Proteus doesn’t care about you. Proteus, published by Curve Studios, is an interactive experience in which you move an invisible character around a low-fi, 8-bit impressionist world, a world that advances and morphs without regard for your presence. You can press a button to shut your eyes, but it makes no difference: in Proteus the world always carries on.
I played Proteus on the Playstation Vita, but Proteus isn’t a game. It would be more accurate to say that I explored Proteus. There are no game mechanics at work here: no rules to obey, paths to follow, keys to find, switches to pull, or enemies to defeat. There is only the world.
It looks like those cardboard trees that grow crystalline foliage when placed in water
And what a world. It looks like a cross between Granny’s Garden on the BBC Micro and those cardboard trees that grow crystalline foliage when placed in water. On an island surrounded by endless seas, you will move past trees, budding flowers, the occasional bouncing animal, and a few signs of former habitation.
The world changes as you move through it. It passes through four seasons, from spring to winter. You may watch as the world grows bright and lush, then falls dim and decays to nothing. The seasons advance semi-automatically: after a certain amount of time in the world, you are pulled towards a mysterious stone circle where time moves forward much more rapidly.
As time passes, tall rectangular stones planted in the ground, initially few and far between, increasingly cover the island. They look like nothing except gravestones. Indeed, death is a recurring theme in Proteus, as we see not only the world itself dwindle with the approach of winter but we see evidence of former life and even civilisation discarded and ruined on the island.
The Proteus of legend was a changeling spirit of the sea, flowing like liquid from one form to another
An island world, indifferent to people, where constant change obscures the goal: it exists like a surreal dramatisation of the ancient Greek myth of the god Proteus. Son of Poseidon, the Proteus of legend was a changeling spirit of the sea, flowing like liquid from one form to another. Able to see the future, Proteus would change from animal to plant to water, to avoid being caught by humans anxious to gain his knowledge. In The Odyssey, Menelaus sought after Proteus on an island, desperate for an answer from the gods.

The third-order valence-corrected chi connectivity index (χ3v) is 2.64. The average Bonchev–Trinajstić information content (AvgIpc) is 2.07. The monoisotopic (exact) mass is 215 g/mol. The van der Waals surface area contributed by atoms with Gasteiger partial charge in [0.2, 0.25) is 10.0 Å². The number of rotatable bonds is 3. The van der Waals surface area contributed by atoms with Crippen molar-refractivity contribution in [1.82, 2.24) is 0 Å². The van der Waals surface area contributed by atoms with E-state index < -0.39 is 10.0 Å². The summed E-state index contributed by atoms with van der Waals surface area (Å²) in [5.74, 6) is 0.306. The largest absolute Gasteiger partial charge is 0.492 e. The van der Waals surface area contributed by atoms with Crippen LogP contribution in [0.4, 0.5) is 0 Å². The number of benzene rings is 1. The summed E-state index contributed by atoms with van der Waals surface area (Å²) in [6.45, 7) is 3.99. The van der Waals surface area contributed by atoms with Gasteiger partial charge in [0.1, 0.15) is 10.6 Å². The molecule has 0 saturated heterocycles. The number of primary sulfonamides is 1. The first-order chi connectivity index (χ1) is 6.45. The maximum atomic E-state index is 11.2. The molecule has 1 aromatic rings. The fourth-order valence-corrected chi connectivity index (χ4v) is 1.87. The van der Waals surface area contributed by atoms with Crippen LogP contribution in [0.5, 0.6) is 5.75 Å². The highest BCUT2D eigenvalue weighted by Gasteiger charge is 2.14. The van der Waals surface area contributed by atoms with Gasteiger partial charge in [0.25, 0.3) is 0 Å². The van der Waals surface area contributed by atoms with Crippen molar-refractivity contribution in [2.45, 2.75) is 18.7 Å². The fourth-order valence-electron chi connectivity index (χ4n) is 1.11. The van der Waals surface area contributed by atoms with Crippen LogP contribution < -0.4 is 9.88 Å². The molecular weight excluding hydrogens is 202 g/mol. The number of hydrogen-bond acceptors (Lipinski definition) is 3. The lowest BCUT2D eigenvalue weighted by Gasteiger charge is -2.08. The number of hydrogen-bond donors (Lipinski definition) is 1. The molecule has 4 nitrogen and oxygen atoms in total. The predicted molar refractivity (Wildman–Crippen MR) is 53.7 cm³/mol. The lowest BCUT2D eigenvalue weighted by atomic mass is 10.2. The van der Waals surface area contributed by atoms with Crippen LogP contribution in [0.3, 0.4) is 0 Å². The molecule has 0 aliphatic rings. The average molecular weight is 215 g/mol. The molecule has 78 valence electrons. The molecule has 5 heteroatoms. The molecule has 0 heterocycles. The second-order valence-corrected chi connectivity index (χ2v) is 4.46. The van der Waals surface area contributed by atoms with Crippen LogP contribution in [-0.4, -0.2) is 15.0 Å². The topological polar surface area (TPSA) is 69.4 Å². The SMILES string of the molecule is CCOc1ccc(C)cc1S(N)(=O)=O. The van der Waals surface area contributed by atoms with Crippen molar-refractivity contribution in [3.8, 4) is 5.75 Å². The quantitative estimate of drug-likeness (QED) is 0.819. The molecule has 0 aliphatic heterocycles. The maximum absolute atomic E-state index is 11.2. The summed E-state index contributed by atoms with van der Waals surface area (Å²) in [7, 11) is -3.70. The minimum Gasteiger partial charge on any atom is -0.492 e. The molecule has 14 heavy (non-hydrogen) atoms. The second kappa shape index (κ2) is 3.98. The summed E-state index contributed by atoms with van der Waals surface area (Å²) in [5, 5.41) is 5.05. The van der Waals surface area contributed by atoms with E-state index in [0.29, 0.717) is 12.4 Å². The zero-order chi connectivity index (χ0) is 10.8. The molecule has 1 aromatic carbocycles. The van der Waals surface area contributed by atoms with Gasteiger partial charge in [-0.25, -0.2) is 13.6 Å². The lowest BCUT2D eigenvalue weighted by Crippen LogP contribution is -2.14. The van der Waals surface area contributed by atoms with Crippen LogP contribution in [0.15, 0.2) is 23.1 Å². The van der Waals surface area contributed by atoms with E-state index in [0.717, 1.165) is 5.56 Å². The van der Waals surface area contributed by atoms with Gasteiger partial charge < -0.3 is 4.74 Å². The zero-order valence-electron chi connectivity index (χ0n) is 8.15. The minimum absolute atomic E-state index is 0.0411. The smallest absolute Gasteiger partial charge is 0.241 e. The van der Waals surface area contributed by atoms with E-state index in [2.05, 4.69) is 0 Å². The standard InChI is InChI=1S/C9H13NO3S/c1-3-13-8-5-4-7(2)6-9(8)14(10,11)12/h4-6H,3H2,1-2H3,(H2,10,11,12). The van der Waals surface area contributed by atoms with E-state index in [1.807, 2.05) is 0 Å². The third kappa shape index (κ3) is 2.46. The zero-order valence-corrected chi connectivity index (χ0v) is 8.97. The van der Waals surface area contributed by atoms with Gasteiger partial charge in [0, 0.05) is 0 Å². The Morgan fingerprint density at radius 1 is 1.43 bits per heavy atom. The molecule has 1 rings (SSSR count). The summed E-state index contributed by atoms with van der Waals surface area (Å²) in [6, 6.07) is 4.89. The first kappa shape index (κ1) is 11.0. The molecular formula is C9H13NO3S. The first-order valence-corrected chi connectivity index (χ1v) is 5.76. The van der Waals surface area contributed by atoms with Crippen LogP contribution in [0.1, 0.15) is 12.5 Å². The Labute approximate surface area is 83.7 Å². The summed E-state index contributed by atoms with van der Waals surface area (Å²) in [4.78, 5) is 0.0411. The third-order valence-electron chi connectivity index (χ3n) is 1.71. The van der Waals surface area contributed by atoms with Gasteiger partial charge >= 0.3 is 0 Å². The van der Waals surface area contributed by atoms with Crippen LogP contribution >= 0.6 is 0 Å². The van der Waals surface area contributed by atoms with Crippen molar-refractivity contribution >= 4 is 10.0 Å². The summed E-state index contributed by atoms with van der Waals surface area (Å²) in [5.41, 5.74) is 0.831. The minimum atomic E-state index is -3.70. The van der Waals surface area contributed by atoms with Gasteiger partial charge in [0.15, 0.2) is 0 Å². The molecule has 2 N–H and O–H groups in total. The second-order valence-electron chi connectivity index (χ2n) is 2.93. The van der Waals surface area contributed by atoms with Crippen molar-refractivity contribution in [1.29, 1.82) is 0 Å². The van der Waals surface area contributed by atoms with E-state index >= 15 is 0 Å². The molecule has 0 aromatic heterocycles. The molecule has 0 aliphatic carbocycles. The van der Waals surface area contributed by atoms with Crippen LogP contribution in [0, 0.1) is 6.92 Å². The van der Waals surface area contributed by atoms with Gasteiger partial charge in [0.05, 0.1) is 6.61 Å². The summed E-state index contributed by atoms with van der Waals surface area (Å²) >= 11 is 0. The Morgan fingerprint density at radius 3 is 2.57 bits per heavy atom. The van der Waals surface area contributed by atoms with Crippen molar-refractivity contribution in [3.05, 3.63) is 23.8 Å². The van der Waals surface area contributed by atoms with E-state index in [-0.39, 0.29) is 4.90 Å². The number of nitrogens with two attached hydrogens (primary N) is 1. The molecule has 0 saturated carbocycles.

While Menelaus was eventually able to capture the Old Man of the Sea, it’s not entirely clear how Proteus-the-game resolves itself. The experience ends with the close of winter, the player’s character whisked into the air and drawn towards the moon on a clear night. Vision fades to white, and you are returned to the title screen.
What does it all mean? What’s the point of living in a world that you cannot affect, a world that changes with or without you, a world that spits you out at the end as though it has better things to be getting on with?
With even the flimsiest of goals, Proteus pushes you onwards and upwards
I think Proteus is saying three things.
- First, to experience something is significant. We do not have to control or even affect a situation for our experience of it to matter. While we might not change the world, the world can change us. Experience of life and death, of past and future, of summer and winter: if these things affect us only internally, that is enough.
- Second, the future is not bound by the past. A world that continues regardless of our actions is a world immune to the worst of us. Human civilisation can get itself into some real messes, but the worst we can leave behind is a trail of grave markers. The world will go on, new people will come and new civilisations will rise. Death offers an opportunity for rebirth and renewal, a chance to do things differently, without the confines of legacy or tradition.
- Third, persistence in the pursuit of truth is worthwhile. With even the flimsiest of goals, Proteus pushes you onwards and upwards. From the sea to an island. From the shore to the mountains. From being lost to knowing where you are. From here to the stone circle. From season to season. From the earth to the sky. From beginning to end. Proteus wants you to move forwards; it wants you to explore and master its world; it wants you to keep coming back; because it wants you to ascend into the heavens.
And as we leave behind the weird world of Proteus, what truth have we learnt? That the biggest game is played on the inside, not to change the world but to first change ourselves.